Preface

Raphaël Toussaint
by Edouard Mac Avoy - President of the "Salon d'Automne"



Really ? Indeed ! So you would like to persuade me that Toussaint is naive ! You only have to glance at his work to realize that he is a highly skilled painter, his technique is unrivalled ! And you still want me to call him naive.

I find this present-day habit of pigeon-holing artists as if they were no better than a monthly bank statement – glanced at, filed and then forgotten – irritating to say the least.

Raphaël Toussaint is a painter who says what he has to say and who uses his own unique language to do it. And there’s an end to it !

Except in his case, the language he uses is refined, incomparably delicate and there is a perfect match between what he says and the way he says it.

Even if there is nobody quite like him out there at the moment, this doesn’t stop his having brothers, cousins, uncles, grandparents, a family tree. And finding out something about our ancestors is a most worthy occupation, especially when we consider that we carry on where our forefathers left off. In my view, dear Raphaël, you are a direct descendant of Jan Breughel (1568 – 1625) who is renowned for his soft, rich brushwork.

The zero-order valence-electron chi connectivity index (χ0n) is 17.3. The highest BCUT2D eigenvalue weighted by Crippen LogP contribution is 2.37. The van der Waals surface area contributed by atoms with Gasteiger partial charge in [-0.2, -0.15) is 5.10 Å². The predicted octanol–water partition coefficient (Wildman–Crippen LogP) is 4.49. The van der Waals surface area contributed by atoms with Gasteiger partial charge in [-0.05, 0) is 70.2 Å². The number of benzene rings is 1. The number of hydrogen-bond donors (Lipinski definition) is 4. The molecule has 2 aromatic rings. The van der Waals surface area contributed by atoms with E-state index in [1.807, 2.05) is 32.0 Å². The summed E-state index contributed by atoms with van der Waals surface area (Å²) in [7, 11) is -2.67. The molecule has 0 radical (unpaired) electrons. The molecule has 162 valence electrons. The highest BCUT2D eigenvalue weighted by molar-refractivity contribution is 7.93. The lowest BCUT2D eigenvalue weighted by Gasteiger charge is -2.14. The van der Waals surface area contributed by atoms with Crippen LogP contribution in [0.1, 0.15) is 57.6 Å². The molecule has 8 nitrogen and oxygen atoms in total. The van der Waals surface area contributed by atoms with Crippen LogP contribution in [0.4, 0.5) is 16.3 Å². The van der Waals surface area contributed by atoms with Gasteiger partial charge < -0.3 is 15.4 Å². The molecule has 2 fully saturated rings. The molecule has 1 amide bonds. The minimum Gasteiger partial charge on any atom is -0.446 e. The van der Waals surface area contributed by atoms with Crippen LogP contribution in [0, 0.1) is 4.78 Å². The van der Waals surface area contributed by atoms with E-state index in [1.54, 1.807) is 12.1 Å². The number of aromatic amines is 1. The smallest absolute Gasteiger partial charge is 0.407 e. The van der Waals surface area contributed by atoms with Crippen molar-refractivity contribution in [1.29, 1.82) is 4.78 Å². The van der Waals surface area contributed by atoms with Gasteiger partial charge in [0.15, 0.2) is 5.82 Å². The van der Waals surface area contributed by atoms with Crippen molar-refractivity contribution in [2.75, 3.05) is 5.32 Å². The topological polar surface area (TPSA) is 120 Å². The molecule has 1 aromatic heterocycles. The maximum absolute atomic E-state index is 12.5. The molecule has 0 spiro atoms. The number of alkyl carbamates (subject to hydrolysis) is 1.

Pieter is perhaps of a rougher disposition than you yourself, but all three of you are of the same pedigree !

Jan has left you with this wonderment at life, with an honesty in your portrayals. No drugs or violence here, not the slightest hint of a motor car in any of the pictures that I’ve had the chance to see. You stopped the clock at just the right moment or rather, you knew exactly how to revive a gentler France, a France that has never heard of petrol or pollution, a France where people still go to church and listen to church bells pealing out into the soft Sunday sky and say to each other, « Yes, it’s going to be a fine afternoon ».

You say that your work torments you, but you wouldn’t be the artist that you are if you didn’t sometimes doubt. Let me just say that the risks you take with your work remain elegantly hidden to the eye, and that counts.


Your message, Jan’s delicious legacy is this : life is most beautiful, women are joyous companions, work is a happy task ! We thank you for this in more ways than one. Your work restores and heals us, in it are those real values which we should hold on to throughout life. There is this quiet, undying conviction that real happiness is to be found in simplicity and not in money which is inevitably a false friend.

The existence of art such as yours in this age of the machine, this age of fear and dread, dear Raphaël, brings us closer to the Angels…


August 1990